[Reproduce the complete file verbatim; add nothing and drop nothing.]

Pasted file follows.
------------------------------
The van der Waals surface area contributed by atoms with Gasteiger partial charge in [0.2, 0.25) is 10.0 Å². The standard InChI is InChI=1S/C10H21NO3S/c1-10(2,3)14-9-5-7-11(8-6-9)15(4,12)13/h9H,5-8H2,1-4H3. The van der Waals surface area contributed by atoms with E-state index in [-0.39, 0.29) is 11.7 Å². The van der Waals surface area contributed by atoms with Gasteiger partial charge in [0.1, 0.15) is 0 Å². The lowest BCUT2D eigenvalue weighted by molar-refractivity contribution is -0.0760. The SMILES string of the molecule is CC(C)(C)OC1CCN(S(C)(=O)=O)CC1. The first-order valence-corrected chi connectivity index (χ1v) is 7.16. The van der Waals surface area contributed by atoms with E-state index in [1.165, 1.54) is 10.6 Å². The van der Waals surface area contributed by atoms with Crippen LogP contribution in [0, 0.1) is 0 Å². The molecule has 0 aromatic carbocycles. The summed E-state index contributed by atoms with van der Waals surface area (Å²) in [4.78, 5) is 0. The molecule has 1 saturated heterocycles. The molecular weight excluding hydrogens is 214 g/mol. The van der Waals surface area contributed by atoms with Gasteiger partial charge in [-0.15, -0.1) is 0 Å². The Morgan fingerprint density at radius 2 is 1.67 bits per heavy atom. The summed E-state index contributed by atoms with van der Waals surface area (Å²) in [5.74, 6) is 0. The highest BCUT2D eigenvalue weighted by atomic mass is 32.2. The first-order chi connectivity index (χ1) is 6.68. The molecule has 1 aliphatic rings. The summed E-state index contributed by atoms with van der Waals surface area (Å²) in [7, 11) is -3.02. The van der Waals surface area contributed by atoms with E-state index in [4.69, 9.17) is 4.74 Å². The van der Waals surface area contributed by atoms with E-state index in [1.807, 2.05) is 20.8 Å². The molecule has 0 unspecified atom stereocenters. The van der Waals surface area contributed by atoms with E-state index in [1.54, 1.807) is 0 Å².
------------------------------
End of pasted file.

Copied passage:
The van der Waals surface area contributed by atoms with Gasteiger partial charge in [0.2, 0.25) is 10.0 Å². The standard InChI is InChI=1S/C10H21NO3S/c1-10(2,3)14-9-5-7-11(8-6-9)15(4,12)13/h9H,5-8H2,1-4H3. The van der Waals surface area contributed by atoms with E-state index in [-0.39, 0.29) is 11.7 Å². The van der Waals surface area contributed by atoms with Gasteiger partial charge in [0.1, 0.15) is 0 Å². The lowest BCUT2D eigenvalue weighted by molar-refractivity contribution is -0.0760. The SMILES string of the molecule is CC(C)(C)OC1CCN(S(C)(=O)=O)CC1. The first-order valence-corrected chi connectivity index (χ1v) is 7.16. The van der Waals surface area contributed by atoms with E-state index in [1.165, 1.54) is 10.6 Å². The van der Waals surface area contributed by atoms with Crippen LogP contribution in [0, 0.1) is 0 Å². The molecule has 0 aromatic carbocycles. The summed E-state index contributed by atoms with van der Waals surface area (Å²) in [4.78, 5) is 0. The molecule has 1 saturated heterocycles. The molecular weight excluding hydrogens is 214 g/mol. The van der Waals surface area contributed by atoms with Gasteiger partial charge in [-0.15, -0.1) is 0 Å². The Morgan fingerprint density at radius 2 is 1.67 bits per heavy atom. The summed E-state index contributed by atoms with van der Waals surface area (Å²) in [5.74, 6) is 0. The highest BCUT2D eigenvalue weighted by atomic mass is 32.2. The first-order chi connectivity index (χ1) is 6.68. The molecule has 1 aliphatic rings. The summed E-state index contributed by atoms with van der Waals surface area (Å²) in [7, 11) is -3.02. The van der Waals surface area contributed by atoms with E-state index in [4.69, 9.17) is 4.74 Å². The van der Waals surface area contributed by atoms with E-state index in [1.807, 2.05) is 20.8 Å². The molecule has 0 unspecified atom stereocenters. The van der Waals surface area contributed by atoms with E-state index in [1.54, 1.807) is 0 Å².